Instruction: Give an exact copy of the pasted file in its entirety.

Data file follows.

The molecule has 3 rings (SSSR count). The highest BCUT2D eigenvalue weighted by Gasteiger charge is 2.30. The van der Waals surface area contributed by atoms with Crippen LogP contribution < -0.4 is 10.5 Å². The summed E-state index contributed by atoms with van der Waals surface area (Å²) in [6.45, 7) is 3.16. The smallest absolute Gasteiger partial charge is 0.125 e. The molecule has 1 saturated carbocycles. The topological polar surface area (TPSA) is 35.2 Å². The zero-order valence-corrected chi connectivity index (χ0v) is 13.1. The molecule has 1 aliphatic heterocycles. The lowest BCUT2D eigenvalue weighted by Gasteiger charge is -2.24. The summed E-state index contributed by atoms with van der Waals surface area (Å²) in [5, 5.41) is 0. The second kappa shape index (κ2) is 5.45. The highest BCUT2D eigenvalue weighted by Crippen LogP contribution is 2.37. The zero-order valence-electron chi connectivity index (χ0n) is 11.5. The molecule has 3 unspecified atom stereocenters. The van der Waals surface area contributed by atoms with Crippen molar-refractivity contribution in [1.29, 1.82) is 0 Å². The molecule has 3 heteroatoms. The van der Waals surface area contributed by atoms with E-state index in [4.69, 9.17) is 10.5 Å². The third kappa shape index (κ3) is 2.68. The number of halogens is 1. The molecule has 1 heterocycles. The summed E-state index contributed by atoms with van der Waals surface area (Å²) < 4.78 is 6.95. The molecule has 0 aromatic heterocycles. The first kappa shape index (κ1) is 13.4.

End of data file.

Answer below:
The molecule has 3 rings (SSSR count). The highest BCUT2D eigenvalue weighted by Gasteiger charge is 2.30. The van der Waals surface area contributed by atoms with Crippen LogP contribution < -0.4 is 10.5 Å². The summed E-state index contributed by atoms with van der Waals surface area (Å²) in [6.45, 7) is 3.16. The smallest absolute Gasteiger partial charge is 0.125 e. The molecule has 1 saturated carbocycles. The topological polar surface area (TPSA) is 35.2 Å². The zero-order valence-corrected chi connectivity index (χ0v) is 13.1. The molecule has 1 aliphatic heterocycles. The lowest BCUT2D eigenvalue weighted by Gasteiger charge is -2.24. The summed E-state index contributed by atoms with van der Waals surface area (Å²) in [5, 5.41) is 0. The second kappa shape index (κ2) is 5.45. The highest BCUT2D eigenvalue weighted by Crippen LogP contribution is 2.37. The zero-order valence-electron chi connectivity index (χ0n) is 11.5. The molecule has 3 unspecified atom stereocenters. The van der Waals surface area contributed by atoms with Crippen molar-refractivity contribution in [1.29, 1.82) is 0 Å². The molecule has 3 heteroatoms. The van der Waals surface area contributed by atoms with E-state index in [4.69, 9.17) is 10.5 Å². The third kappa shape index (κ3) is 2.68. The number of halogens is 1. The molecule has 1 heterocycles. The summed E-state index contributed by atoms with van der Waals surface area (Å²) < 4.78 is 6.95. The molecule has 0 aromatic heterocycles. The first kappa shape index (κ1) is 13.4.